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Snippets of Serbian literature 3

Updated: May 6, 2021

Dictionary of the Khazars Quotes

“When we read, it is not ours to absorb all that is written. Our thoughts are jealous and they constantly blank out the thoughts of others, for there is not room enough in us for two scents at one time.”

“I dream in a language I do not understand when I am awake.”

“It is not I who mix the hues but your own vision,' he replied. 'I merely place them next to each other on the wall in their natural state; the beholder is the one to mix the colors in their own eye, as if it were porridge. Therein lies the secret. The better the porridge, the better the painting, but one cannot make a good porridge from poor buckwheat. Hence, faith in seeing, listening, and reading is more important than faith in painting, singing, or writing."

"He took blue and red hues and placed them next to each other, painting the eyes of an angel. And I saw the angel's eyes turn purple."

'I work with something like a dictionary of colors,' Nikon added, 'and from it the beholder strings sentences and creates books, in other words, images. You could do the same with writing. Why shouldn't someone create a dictionary of words that make up a book and let the reader themselves collate the words into a whole?”

Milorad Pavić, Dictionary of the Khazars: A Lexicon Novel - Female Edition

Milorad Pavić, an erudite Serbian writer, a university professor, a literary historian, and member of the Serbian Academy of Science and Arts (1991-2009), was born on 15 October 1929 in Belgrade and died. In his internet-based autobiographical sketch, Pavić himself declared that he was born on “the banks of one of the four rivers of Paradise, at 8:30 in the morning, under the sign of Libra (ascendant Scorpio), or, according to the Aztec horoscope, the Snake.” As a fiction writer, he was literally unknown until 1984 when Dictionary of the Khazars: A Lexicon Novel in 100,000 Words brought him an instant worldwide recognition. Even before, he has always entertained the idea of being “a writer for two hundred years now” because, as he said, “long ago, in 1766, an ancestor Pavić published a collection of poems in the city of Budim [Buda] and we have considered ourselves a family of writers ever since. ”Pavić received his degrees from the University of Belgrade and University of Zagreb, taught philosophy at the University of Novi Sad and at his former alma mater in Belgrade, he held classes at Sorbonne in Paris, at the University of Vienna and in Freiburg and Regensburg as well. Whilst writing extensively, he also translated works by Pushkin, Byron, Shelley, Villon and Molière and was nominated for Nobel Prize in Literature a number of times. His works have been translated into more than 30 languages and are now published all over the world.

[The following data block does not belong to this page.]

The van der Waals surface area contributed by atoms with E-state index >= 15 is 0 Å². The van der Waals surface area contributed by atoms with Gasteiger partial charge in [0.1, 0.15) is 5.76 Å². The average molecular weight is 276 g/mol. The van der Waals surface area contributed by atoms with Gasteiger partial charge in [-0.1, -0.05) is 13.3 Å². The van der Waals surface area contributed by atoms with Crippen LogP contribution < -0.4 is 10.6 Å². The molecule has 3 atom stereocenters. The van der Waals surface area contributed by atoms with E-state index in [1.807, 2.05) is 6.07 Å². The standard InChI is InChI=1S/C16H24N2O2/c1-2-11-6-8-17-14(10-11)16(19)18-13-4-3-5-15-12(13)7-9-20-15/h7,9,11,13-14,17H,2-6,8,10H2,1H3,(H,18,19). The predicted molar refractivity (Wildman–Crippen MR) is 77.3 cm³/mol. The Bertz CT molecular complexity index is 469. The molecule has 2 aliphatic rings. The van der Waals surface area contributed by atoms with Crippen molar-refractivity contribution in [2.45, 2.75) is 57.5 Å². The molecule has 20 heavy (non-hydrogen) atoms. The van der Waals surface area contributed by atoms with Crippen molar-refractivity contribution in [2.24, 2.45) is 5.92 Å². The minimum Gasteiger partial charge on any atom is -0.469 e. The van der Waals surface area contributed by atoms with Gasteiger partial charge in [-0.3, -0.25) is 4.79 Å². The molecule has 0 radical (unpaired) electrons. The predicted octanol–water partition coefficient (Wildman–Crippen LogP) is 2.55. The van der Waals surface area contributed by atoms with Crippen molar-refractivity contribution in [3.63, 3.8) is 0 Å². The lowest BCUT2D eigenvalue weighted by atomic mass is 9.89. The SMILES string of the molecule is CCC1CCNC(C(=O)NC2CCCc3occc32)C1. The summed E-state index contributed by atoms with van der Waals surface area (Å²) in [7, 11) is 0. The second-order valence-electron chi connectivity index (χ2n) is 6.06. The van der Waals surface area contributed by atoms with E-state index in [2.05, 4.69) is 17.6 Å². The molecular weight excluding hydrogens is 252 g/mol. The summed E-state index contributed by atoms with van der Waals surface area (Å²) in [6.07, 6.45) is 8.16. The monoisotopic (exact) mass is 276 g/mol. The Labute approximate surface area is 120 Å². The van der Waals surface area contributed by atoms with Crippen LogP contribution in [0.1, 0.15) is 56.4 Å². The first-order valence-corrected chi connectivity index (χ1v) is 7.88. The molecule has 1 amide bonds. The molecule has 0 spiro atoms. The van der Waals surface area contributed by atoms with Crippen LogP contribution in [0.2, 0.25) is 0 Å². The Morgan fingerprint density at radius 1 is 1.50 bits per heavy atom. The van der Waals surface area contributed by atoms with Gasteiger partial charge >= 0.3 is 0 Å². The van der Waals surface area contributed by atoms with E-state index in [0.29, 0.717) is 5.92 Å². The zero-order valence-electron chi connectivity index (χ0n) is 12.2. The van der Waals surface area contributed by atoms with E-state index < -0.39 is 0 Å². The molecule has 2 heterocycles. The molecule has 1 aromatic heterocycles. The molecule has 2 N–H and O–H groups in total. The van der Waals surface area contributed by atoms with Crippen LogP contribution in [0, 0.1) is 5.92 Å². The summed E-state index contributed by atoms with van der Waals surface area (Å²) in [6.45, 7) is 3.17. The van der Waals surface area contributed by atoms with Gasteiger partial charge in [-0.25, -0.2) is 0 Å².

adapted and submitted by Natasha from Angloland

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